Akec, Kgshak. Hopeless Kingdom. Perth: UWA Publishing, 2022. RRP: $32.99, 324pp, ISBN: 9781760802158.
How do we keep from repeating the mistakes of the past? Can we ever truly escape the effects of intergenerational trauma? What makes a place a ‘home’?
These are just some of the questions Kgshak Akec explores in her debut novel Hopeless Kingdom. Winning the 2021 Dorothy Hewett Award, the story was inspired by the author’s own experience of migration from Africa to Australia. The catalyst for the novel, Akec has said, was a plane journey back to Australia where she had the realisation that she thought of Australia as ‘home’.
Hopeless Kingdom is told through the interchanging eyes of Akita and her mother Taresai; it tracks their migration from Sudan to Cairo to Sydney, and then from Sydney to Geelong. Theirs is a journey fraught with racism, rejection, despair and resilience, as the two women seek to find their place as daughters, sisters, mothers and women of colour in the world. Powerful and timely, the novel is deeply personal and heartbreakingly relatable.
The book begins with the family awaiting news of their move from Cairo to Australia. We are introduced firstly to our narrators, Taresai and Akita, and then to their immediate family: Taresai’s husband Santino, and the remaining children, Santo, Amara and Ashanti. We also meet Taresai’s sisters and their children, and the looming figure of her mother, Adele Deng.
Complex family dynamics are evident from the outset: Adele is described as ‘a warrior of a woman, a monster of a mother’ (54), and Taresai’s own fraught childhood is revealed (she was denied an education, and subsequently inserted into the role of a secondary mother). Taresai is determined her children will have more, and the move to Australia seems a pathway to this.
The novel then follows the family as they migrate to Sydney and begin to build a life. Akec immediately makes us cognisant of the difficulties of finding acceptance within an adopted society. Whilst Akita thrives in her new environment, we glimpse Taresai’s struggle, as she becomes ‘limited’ by her inability to speak English. She becomes reliant on her husband in social situations, learning to ‘read people rather than speaking or listening to them’ (85). In a poignant moment, when asking another migrant mother, Achol, if things ever get easier, Achol speaks to the survival instincts learnt by those who are othered in a less-than-welcome society: ‘There’s a stillness that only women like you and I know and have […] A stillness that’s been beaten into us, one that will soon force you to learn. To perfectly adapt. To speak. Out of survival, if desire is too feeble an incentive to suffice’ (95). Achol adds that there is ‘no magic to making a place feel like your own, you just have to wait and let time do that for you’ (95).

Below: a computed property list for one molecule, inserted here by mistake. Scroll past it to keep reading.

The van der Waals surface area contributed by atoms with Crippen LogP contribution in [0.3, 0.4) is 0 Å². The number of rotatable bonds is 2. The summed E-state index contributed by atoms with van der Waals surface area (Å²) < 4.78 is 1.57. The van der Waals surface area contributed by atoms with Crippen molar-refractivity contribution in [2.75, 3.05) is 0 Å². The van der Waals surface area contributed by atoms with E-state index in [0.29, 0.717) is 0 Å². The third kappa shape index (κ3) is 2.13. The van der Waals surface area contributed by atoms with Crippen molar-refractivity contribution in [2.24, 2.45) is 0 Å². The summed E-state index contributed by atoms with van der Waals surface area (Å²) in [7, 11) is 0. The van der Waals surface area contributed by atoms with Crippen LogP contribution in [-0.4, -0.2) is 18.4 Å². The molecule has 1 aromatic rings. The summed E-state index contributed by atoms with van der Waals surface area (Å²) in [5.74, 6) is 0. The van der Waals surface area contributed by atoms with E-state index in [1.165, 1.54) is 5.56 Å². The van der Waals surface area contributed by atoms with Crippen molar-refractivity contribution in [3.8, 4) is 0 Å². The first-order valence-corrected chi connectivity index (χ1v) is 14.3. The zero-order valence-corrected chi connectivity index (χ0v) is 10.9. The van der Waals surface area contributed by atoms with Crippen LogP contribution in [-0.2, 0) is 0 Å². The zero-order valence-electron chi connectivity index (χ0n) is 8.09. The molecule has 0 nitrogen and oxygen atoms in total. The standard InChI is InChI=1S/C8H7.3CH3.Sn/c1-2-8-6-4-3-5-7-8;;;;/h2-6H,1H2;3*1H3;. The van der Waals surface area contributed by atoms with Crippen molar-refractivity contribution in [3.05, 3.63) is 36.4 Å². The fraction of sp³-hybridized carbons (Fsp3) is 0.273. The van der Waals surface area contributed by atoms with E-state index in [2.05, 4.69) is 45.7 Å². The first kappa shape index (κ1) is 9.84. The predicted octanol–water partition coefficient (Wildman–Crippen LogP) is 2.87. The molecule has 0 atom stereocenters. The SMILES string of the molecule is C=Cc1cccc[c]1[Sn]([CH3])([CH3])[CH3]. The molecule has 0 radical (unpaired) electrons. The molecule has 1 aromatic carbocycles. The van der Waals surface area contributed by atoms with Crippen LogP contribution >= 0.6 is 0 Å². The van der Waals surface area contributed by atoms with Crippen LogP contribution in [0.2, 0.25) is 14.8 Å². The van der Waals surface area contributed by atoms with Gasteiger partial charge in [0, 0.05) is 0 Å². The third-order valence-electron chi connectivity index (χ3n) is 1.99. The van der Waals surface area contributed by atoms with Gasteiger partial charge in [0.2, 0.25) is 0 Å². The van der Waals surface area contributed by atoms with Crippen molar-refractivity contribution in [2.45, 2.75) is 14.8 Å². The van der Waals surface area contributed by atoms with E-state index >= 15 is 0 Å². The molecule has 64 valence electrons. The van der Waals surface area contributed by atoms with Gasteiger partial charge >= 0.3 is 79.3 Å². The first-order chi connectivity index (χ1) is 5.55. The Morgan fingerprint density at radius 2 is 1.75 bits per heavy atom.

The idea of ‘home’ and finding a place to belong is a theme that hums in the background of this novel, serving as a backdrop for the family dramas that play out. Each of the characters are seeking to find a connection to place, as well as to understand how and why these connections exist. Akita finds her home in Sydney, but the links to her cultural heritage and history remain strong. When looking through an atlas, she is unable to resist flicking to the pages that relate to Africa: ‘As I look at the picture, at the faces of my people […] I get a feeling I don’t understand… I feel a pulling. I want to reach into the book and grab them, but I don’t know if I want them to pull me in or if I want to pull them out’ (133). This line is particularly poignant in its summation of the push-pull, diasporic reality of living life as a migrant, seemingly suspended between two places and constantly reassessing and redefining what ‘home’ and ‘belonging’ means. It describes a feeling Santino struggles with, and, driven by homesickness and thoughts of what could have been, he eventually returns to Sudan. His departure disrupts the family further, and prompts their final move to Geelong, where Akita grieves for Sydney, Taresai reckons with becoming a solo parent, and Santo further continues down a path of dangerous self-destruction. The relationship between mother and daughter fractures, and we see history repeating itself as Akita is thrust into a motherly role whilst Taresai works to support the family. Both simultaneously grapple with an increasingly unruly Santo.
It is the character of Santo who truly allows Hopeless Kingdom to explore the heartache often present within familial love. As he becomes violent and aggressive, the novel is able to tackle the complexities of a love threaded with fear and, in some instances, even hate. How can we hate something we also love? How can we love something we hate just a little?
Akec’s prose is simple but effective; she doesn’t waste space with fanciful adjectives or flowery imagery. It is the rawness of her writing that facilitates a sense of authenticity and intimacy between her readers and her narrators. Akec is an expert in building subtle tension, particularly through the racial microaggressions experienced by her novel’s protagonists, each contributing to a mounting feeling of frustration and discomfort that gives insight into the wearying reality of being a migrant in Australia.
Hopeless Kingdom walks us through the migrant experience and opens our eyes to issues of race, gender and displacement, whilst also exploring and questioning what it means to be family. It is a powerfully discerning novel that captures both the devastating lows of familial love, and the small pockets of joy that make a life worth living.
Shaeden Berry is a writer from Boorloo with a BA in English Literature and Creative Writing from Murdoch University. She has written for Kill Your Darlings, Refinery29, MamaMia and Fashion Journal. Her short stories will be featured in the upcoming anthologies: The Unexpected Party by Fremantle Press, and Strange by MidnightSun Publishing.